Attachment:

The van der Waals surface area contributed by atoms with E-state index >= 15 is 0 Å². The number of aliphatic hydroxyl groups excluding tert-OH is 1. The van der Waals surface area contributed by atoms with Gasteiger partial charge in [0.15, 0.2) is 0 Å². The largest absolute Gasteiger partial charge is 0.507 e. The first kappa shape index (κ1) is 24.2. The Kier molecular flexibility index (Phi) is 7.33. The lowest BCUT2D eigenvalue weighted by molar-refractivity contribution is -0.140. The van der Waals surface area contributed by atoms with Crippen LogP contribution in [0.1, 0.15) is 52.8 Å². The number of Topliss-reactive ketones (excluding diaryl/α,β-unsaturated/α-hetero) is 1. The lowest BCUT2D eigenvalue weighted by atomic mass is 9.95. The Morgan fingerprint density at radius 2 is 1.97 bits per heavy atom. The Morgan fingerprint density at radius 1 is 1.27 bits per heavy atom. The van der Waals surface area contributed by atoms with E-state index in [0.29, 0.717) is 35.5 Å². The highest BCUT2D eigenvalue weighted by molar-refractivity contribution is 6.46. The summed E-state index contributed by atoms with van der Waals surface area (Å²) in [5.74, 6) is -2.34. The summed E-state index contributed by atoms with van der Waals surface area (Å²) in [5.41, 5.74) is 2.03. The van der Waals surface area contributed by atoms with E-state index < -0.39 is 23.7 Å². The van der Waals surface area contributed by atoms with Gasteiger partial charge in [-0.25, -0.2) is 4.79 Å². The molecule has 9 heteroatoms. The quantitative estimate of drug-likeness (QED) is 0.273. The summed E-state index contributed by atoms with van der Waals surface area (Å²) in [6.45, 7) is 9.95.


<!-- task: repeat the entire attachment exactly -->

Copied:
The van der Waals surface area contributed by atoms with E-state index >= 15 is 0 Å². The number of aliphatic hydroxyl groups excluding tert-OH is 1. The van der Waals surface area contributed by atoms with Gasteiger partial charge in [0.15, 0.2) is 0 Å². The largest absolute Gasteiger partial charge is 0.507 e. The first kappa shape index (κ1) is 24.2. The Kier molecular flexibility index (Phi) is 7.33. The lowest BCUT2D eigenvalue weighted by molar-refractivity contribution is -0.140. The van der Waals surface area contributed by atoms with Crippen LogP contribution in [0.1, 0.15) is 52.8 Å². The number of Topliss-reactive ketones (excluding diaryl/α,β-unsaturated/α-hetero) is 1. The lowest BCUT2D eigenvalue weighted by atomic mass is 9.95. The Morgan fingerprint density at radius 2 is 1.97 bits per heavy atom. The Morgan fingerprint density at radius 1 is 1.27 bits per heavy atom. The van der Waals surface area contributed by atoms with E-state index in [0.29, 0.717) is 35.5 Å². The highest BCUT2D eigenvalue weighted by molar-refractivity contribution is 6.46. The summed E-state index contributed by atoms with van der Waals surface area (Å²) in [5.74, 6) is -2.34. The summed E-state index contributed by atoms with van der Waals surface area (Å²) in [5.41, 5.74) is 2.03. The van der Waals surface area contributed by atoms with E-state index < -0.39 is 23.7 Å². The van der Waals surface area contributed by atoms with Gasteiger partial charge in [-0.25, -0.2) is 4.79 Å². The molecule has 9 heteroatoms. The quantitative estimate of drug-likeness (QED) is 0.273. The summed E-state index contributed by atoms with van der Waals surface area (Å²) in [6.45, 7) is 9.95.